In his latest book, A Swim in a Pond in the Rain (2021), George Saunders, during the course of his effort to describe what it means for a writer to find her own voice (more accurately, to choose a voice from among all of those inside of her), invites us to imagine the following situation. A young man has for twenty years lived only in a room with a television that showed over and over again various world-class sprinters winning races. Finally, when he is released from the room at age twenty-one, he aspires to be—guess what!?—a sprinter. He finds a cinder track, but on his way there he notices that he is six foot five inches tall with substantial musculature all over his body. After many lost races (he always finishes last), he is walking away from the track for the last time when he notices a group of guys who look a lot like him throwing the shot put. He joins them. And soon he happily succeeds. “When I said I wanted to be a sprinter,” he concludes, “what I really meant was that I wanted to be an athlete.”
One of the best ways we can help students discern their callings is to enable them to see that they may really be called to be healers rather than, say, pediatric oncologists. Most young people have grown up in some version of the hypothetical sprinter’s room: their vocational imaginations have been severely restricted. Church-related colleges and universities have been pretty good at enlarging those imaginations, opening up new possibilities, encouraging students to try out a lot of things to study and experience. But they have done less well at helping students navigate the theological and conceptual confusions that inhibit their ability to discern, as many of them would put it, “what God has called me to do.”
For years, even centuries, the central theological disagreement among Christians about the matter of vocation has been between those who believe that all Christians have two callings and those who believe there is only one. The latter camp, one of whose most forceful spokespersons has been the Canadian ethicist Gary Badcock, maintains that all Christians are called out of a pagan way of life and into the project of sharing in Christ’s mission of love and service wherever they find themselves stationed. Those in the first camp maintain that, in addition to this “primary calling,” all Christians have a “secondary calling” to a particular occupation and to particular stations like parenthood, citizenship, and husband/wife/partner/friend. Lee Hardy in The Fabric of this World is one of the most careful spokespersons for this latter position.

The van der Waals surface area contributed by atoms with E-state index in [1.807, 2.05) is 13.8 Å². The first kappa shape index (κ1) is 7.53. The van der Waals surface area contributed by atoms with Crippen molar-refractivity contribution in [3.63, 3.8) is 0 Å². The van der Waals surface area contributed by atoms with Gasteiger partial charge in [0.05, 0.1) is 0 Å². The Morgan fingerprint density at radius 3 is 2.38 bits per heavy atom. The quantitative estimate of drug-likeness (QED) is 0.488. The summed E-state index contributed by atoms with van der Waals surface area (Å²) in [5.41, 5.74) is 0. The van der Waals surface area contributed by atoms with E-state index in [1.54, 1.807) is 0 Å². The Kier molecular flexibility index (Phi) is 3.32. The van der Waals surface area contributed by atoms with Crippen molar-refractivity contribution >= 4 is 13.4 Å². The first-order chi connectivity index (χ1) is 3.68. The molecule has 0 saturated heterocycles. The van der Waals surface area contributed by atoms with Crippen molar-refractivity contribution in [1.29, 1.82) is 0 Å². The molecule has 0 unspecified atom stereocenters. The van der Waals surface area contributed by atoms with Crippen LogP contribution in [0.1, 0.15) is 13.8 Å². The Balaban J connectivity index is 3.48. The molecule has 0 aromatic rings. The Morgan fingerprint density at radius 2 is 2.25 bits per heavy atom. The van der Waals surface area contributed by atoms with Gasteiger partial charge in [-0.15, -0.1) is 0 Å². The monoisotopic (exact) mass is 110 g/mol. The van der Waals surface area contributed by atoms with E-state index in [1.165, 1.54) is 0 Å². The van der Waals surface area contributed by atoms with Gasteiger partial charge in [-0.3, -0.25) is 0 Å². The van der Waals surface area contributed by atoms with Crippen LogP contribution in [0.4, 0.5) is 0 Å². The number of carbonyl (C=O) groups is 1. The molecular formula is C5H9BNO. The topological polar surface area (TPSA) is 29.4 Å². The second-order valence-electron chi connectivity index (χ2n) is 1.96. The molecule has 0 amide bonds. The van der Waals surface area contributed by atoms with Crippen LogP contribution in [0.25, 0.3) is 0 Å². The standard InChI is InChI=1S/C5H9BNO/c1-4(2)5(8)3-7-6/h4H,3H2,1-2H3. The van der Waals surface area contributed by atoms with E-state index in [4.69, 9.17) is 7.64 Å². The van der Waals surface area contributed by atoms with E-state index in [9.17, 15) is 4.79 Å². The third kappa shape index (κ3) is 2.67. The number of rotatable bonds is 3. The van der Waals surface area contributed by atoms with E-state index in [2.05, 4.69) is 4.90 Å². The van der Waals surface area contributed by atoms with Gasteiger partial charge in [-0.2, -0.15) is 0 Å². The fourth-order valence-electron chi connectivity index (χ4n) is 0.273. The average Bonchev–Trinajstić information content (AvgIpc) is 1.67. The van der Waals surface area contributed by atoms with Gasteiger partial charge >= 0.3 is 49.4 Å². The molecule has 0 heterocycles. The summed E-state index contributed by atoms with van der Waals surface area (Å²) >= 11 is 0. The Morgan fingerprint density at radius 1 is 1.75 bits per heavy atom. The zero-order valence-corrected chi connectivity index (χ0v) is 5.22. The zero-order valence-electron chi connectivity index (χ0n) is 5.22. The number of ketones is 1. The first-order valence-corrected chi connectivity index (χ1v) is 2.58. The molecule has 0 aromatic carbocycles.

One of the best ways we can help students discern their callings is to enable them to see that they may really be called to be healers rather than, say, pediatric oncologists.
Though the one calling/two callings dispute is not likely to be resolved any time soon, both sides have been helpful to students. Badcock and other ethicists like him sometimes provide great relief to students who are already having a difficult enough time deciding what they want to do for a living without adding to their burden the belief that the wrong choice would be displeasing to God. “The will of God,” Badcock insists, “does not extend down to the details of career choice.” Many students quite literally respond, “Thank God!” when they hear this good news, which they find profoundly liberating.
On the other side, Hardy and other Calvinists like him offer a different kind of consolation without suggesting that God is indifferent to vitally important matters in the lives of believers. Hardy simply construes all of the ordinary processes by which and through which students decide what they are called to do as the way God works in their lives. God works mediately, not immediately (except in rare Biblical cases like Samuel or Moses or Mary) to call believers to their work in the world. Thus, students are heeding God’s call by being prayerfully attentive, open to good counsel, and trusting that God is guiding them.